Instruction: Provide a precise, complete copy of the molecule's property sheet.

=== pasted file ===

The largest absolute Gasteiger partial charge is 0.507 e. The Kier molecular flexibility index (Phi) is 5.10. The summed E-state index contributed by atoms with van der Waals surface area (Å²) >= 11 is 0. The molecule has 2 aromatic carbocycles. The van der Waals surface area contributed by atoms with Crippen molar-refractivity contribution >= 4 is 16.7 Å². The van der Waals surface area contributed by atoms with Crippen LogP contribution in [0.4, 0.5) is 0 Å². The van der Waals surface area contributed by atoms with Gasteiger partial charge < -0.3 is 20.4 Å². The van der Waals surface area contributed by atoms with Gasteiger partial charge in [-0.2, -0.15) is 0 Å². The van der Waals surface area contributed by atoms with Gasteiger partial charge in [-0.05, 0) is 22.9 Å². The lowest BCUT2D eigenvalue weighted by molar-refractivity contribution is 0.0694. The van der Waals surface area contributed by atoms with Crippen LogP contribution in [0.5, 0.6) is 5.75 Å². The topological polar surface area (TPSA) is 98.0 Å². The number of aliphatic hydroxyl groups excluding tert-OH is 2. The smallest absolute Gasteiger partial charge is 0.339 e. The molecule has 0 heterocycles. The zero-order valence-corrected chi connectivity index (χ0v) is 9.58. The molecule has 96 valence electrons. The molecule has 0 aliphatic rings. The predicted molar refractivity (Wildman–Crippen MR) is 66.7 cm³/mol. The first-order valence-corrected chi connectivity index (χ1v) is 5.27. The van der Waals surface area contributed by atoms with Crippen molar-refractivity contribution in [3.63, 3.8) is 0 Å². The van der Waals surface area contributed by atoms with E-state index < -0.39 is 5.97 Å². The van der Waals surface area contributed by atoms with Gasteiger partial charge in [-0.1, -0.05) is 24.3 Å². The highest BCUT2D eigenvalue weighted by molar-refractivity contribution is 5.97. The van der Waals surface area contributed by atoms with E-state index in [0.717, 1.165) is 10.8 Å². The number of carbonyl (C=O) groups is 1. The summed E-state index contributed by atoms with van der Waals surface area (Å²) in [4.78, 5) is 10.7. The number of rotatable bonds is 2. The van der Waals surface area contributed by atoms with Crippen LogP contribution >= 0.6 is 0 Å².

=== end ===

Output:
The largest absolute Gasteiger partial charge is 0.507 e. The Kier molecular flexibility index (Phi) is 5.10. The summed E-state index contributed by atoms with van der Waals surface area (Å²) >= 11 is 0. The molecule has 2 aromatic carbocycles. The van der Waals surface area contributed by atoms with Crippen molar-refractivity contribution >= 4 is 16.7 Å². The van der Waals surface area contributed by atoms with Crippen LogP contribution in [0.4, 0.5) is 0 Å². The van der Waals surface area contributed by atoms with Gasteiger partial charge < -0.3 is 20.4 Å². The van der Waals surface area contributed by atoms with Gasteiger partial charge in [-0.2, -0.15) is 0 Å². The van der Waals surface area contributed by atoms with Gasteiger partial charge in [-0.05, 0) is 22.9 Å². The lowest BCUT2D eigenvalue weighted by molar-refractivity contribution is 0.0694. The van der Waals surface area contributed by atoms with Crippen LogP contribution in [0.5, 0.6) is 5.75 Å². The topological polar surface area (TPSA) is 98.0 Å². The number of aliphatic hydroxyl groups excluding tert-OH is 2. The smallest absolute Gasteiger partial charge is 0.339 e. The molecule has 0 heterocycles. The zero-order valence-corrected chi connectivity index (χ0v) is 9.58. The molecule has 96 valence electrons. The molecule has 0 aliphatic rings. The predicted molar refractivity (Wildman–Crippen MR) is 66.7 cm³/mol. The first-order valence-corrected chi connectivity index (χ1v) is 5.27. The van der Waals surface area contributed by atoms with Crippen molar-refractivity contribution in [3.63, 3.8) is 0 Å². The van der Waals surface area contributed by atoms with E-state index < -0.39 is 5.97 Å². The van der Waals surface area contributed by atoms with Gasteiger partial charge in [-0.1, -0.05) is 24.3 Å². The highest BCUT2D eigenvalue weighted by molar-refractivity contribution is 5.97. The van der Waals surface area contributed by atoms with E-state index in [0.717, 1.165) is 10.8 Å². The number of carbonyl (C=O) groups is 1. The summed E-state index contributed by atoms with van der Waals surface area (Å²) in [4.78, 5) is 10.7. The number of rotatable bonds is 2. The van der Waals surface area contributed by atoms with Crippen LogP contribution >= 0.6 is 0 Å².